¶2 He further alleged that as a result of the negligence of the defendants and the company, he suffered certain injuries as follows:

1. "Severe shock to both his physical and nervous systems.

2. "Violent and crushing jar to his entire body causing great body weakness and nervousness.

3. "Right colles fractures not properly united.

4. "Comminuted fractures of right 11th and 12th ribs posterially necessitating the application and continually wearing of a corset type brace.

5. "Severe contusion of right shoulder region with bruises over all of his body.

6. "Severe sprain of the right ankle joint with soft tissue damage in this region.

7. "Possible internal injuries.

8. "The pain and suffering are permanent."

¶3 He further alleged that at the time of the collision he was 65 years of age, and had no physical disabilities; that he had a life expectancy of 11.55 years, and was earning an annual wage of $3,720. He prays for $66,220 damages.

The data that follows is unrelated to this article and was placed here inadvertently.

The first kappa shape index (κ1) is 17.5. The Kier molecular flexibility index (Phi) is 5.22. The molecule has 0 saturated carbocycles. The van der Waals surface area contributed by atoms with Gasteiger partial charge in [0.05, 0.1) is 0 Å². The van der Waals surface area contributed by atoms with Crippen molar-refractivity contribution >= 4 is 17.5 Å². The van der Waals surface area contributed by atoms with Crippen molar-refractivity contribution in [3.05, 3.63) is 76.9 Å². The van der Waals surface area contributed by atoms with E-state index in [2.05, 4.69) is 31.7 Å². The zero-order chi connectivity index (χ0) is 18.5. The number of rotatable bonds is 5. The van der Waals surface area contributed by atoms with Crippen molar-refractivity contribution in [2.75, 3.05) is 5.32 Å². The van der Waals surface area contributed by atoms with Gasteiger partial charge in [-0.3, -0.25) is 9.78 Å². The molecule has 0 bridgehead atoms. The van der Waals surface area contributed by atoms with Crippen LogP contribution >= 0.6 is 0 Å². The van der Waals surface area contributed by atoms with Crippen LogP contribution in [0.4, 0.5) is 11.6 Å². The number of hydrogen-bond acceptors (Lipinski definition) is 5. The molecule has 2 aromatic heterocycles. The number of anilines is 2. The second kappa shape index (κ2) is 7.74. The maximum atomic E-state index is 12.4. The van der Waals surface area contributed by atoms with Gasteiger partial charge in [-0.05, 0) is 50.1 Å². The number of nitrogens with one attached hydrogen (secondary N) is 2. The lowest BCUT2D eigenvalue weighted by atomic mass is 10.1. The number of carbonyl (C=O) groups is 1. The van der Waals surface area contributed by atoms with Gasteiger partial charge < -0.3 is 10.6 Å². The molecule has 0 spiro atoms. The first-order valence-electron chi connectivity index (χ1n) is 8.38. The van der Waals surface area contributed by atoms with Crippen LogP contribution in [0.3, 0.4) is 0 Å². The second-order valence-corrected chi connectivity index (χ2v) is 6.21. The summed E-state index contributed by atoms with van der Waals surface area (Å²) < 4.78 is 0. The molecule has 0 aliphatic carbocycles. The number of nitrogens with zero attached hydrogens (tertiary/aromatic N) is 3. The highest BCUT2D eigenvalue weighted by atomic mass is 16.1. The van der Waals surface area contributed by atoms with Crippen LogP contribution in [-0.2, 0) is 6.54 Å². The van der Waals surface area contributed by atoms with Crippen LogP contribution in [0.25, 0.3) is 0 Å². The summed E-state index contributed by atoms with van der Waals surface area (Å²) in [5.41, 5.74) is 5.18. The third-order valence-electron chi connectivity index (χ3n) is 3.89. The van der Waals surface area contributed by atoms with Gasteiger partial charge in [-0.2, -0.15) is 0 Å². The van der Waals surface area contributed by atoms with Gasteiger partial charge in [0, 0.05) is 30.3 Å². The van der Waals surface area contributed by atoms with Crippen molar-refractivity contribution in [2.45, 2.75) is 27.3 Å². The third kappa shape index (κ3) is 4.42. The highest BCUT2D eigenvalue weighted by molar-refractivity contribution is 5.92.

¶4 At the conclusion of the evidence the court instructed the jury to return a verdict in favor of the defendant, Gulf, Colorado & Santa Fe Railway Company. No appeal was taken. The remaining parties will be referred to as they appeared in the trial court.

¶5 The separate answer of the defendants consists first of a general denial followed by a plea of contributory negligence in the following particulars:

1. That the plaintiff was operating the motor vehicle upon which he was riding in a careless and negligent manner, as follows:

2. "That he approached the crossing over said railroad at an excessive rate of speed.

3. "That in view of the fact that plaintiff was unable to see the road as he approached the same, that it was his duty to have brought said motor vehicle to a stop before entering said intersection. 4. "That it was the duty of the plaintiff to keep a lookout for persons using said highway and to notify the driver of said motor car of any vehicle using the highway and that the plaintiff failed to perform this duty, but for which the accident and injuries suffered by him would not have occurred.